Occasionally NOT getting text messages with cellular data & WiFi off, from iPhone user--what could be the cause?

I'm a conservative cellular user. I keep cellular data off whenever I'm in range of WiFi, but also I keep WiFi off until I need it. This helps conserve battery life. I can usually go 3 days between charges.

When I get an MMS message, or multi-person message, my HTC 10 (Android) will notify me of the message and as "not downloaded". I turn on cellular or WiFi and then download. No problem. Works fine.

However, I've had a very strange problem with text messaging from a specific family member who has an iPhone. Sometimes her text messages are NOT received by me. AND... sometimes she is not getting my text messages. It happens very infrequently. And when it does happen, it's when we're in "message tag," meaning we're not in an active back-and-forth stream of texting.

In my case, I'm not sending any multi-media. If I send an emoticon, I usually use ASCII ones, so 160 chars is the message limit (special emoticons reduce message to 70 chars).

Any ideas?



  • Hi Gary,

     That is rather strange. The infrequency of the messages coming through is what makes it strange. Does this happen in a specific location or is it a random occurrence not defined by location? If it's a specific location it could be an issue with the towers in that area unless you're able to receive SMS messages from other people in the same area then it would suggest some setting with the phones.  

     The one thing that I would ask about first is the setting on the family member's iPhone. I know that when I went from an Android to an Apple product that I had an issue with texts not going through because I didn't have the "Send as SMS" feature enabled on my iPhone which meant it was trying to send everything as an iMessage. You may want to confirm that this is enabled on their phone as a troubleshooting step.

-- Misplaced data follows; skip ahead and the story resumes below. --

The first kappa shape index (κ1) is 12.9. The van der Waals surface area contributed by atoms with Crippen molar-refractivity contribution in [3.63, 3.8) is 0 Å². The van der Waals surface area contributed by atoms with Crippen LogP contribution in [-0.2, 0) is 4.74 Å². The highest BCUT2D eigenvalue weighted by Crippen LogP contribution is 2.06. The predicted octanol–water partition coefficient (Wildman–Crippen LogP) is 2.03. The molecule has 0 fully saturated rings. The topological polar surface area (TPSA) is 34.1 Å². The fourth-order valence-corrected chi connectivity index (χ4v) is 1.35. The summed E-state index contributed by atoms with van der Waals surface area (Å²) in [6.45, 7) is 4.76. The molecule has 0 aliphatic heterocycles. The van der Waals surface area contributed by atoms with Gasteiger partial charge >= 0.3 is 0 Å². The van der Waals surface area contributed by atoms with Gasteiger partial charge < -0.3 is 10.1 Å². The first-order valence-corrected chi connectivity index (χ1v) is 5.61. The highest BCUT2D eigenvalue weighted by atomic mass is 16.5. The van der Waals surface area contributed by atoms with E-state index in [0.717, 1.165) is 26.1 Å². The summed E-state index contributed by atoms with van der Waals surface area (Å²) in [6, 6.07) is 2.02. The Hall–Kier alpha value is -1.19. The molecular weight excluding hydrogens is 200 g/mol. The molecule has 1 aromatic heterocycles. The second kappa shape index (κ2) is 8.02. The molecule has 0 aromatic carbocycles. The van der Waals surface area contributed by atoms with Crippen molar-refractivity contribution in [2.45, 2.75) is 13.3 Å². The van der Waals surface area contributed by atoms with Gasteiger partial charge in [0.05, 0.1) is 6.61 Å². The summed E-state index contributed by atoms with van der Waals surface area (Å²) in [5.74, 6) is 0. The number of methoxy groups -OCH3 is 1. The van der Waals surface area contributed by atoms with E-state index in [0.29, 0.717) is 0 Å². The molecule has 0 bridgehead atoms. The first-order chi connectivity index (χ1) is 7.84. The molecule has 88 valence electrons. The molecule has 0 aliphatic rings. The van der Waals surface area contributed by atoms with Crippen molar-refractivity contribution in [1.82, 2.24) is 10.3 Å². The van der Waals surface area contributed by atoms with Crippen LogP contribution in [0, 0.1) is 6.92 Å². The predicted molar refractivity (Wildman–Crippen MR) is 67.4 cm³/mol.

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  • Thanks for the reply. I haven't been able to establish any particular patterns. Also, you would think that if there was a phone setting, that then it wouldn't be an inconsistent or infrequent problem. You either have success or not. I have to wonder if perhaps there's a possibility for some kind of issue between cellular providers. My family member is able to send both SMS and MMS messages to me under normal circumstances.

    Btw, she sent me a screenshot of her message app, showing the interleaving of messages. In between several messages, she'd sent a reply with just "Yes" and an emoticon--one that doesn't seem to be in the ASCII set (it's a frown with a tear). I did NOT get this message. Now I know when I send an SMS message with such an emoticon, the app truncates the message from 160 chars to 70 chars. I presume that somehow some binary data is sent in an SMS message without requiring an MMS message format--just uses up 90 chars. My thought is that perhaps in reverse, somehow I'm not getting the text message because my cellular or WiFi data is not on. Perhaps there is an expiration time as well? Because you'd think that if I turn on cellular data a little later, I'd get the message.